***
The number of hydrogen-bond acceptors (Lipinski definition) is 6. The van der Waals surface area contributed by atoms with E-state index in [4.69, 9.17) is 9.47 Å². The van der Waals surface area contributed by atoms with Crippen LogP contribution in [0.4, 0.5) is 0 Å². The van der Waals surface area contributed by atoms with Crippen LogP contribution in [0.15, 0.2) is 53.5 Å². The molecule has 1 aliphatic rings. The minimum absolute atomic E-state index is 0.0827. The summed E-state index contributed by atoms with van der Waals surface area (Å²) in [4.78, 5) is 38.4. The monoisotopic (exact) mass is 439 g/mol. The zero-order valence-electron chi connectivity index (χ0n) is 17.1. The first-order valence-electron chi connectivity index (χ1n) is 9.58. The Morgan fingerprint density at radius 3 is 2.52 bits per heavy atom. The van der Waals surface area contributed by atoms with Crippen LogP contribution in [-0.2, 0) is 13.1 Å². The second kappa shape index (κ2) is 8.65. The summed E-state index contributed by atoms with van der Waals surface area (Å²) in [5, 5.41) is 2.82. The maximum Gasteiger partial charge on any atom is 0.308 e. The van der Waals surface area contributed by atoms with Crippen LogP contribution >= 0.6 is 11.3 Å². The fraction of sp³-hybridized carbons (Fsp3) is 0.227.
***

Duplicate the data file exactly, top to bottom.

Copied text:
The number of hydrogen-bond acceptors (Lipinski definition) is 6. The van der Waals surface area contributed by atoms with E-state index in [4.69, 9.17) is 9.47 Å². The van der Waals surface area contributed by atoms with Crippen LogP contribution in [0.4, 0.5) is 0 Å². The van der Waals surface area contributed by atoms with Crippen LogP contribution in [0.15, 0.2) is 53.5 Å². The molecule has 1 aliphatic rings. The minimum absolute atomic E-state index is 0.0827. The summed E-state index contributed by atoms with van der Waals surface area (Å²) in [4.78, 5) is 38.4. The monoisotopic (exact) mass is 439 g/mol. The zero-order valence-electron chi connectivity index (χ0n) is 17.1. The first-order valence-electron chi connectivity index (χ1n) is 9.58. The Morgan fingerprint density at radius 3 is 2.52 bits per heavy atom. The van der Waals surface area contributed by atoms with Crippen LogP contribution in [-0.2, 0) is 13.1 Å². The second kappa shape index (κ2) is 8.65. The summed E-state index contributed by atoms with van der Waals surface area (Å²) in [5, 5.41) is 2.82. The maximum Gasteiger partial charge on any atom is 0.308 e. The van der Waals surface area contributed by atoms with Crippen LogP contribution >= 0.6 is 11.3 Å². The fraction of sp³-hybridized carbons (Fsp3) is 0.227.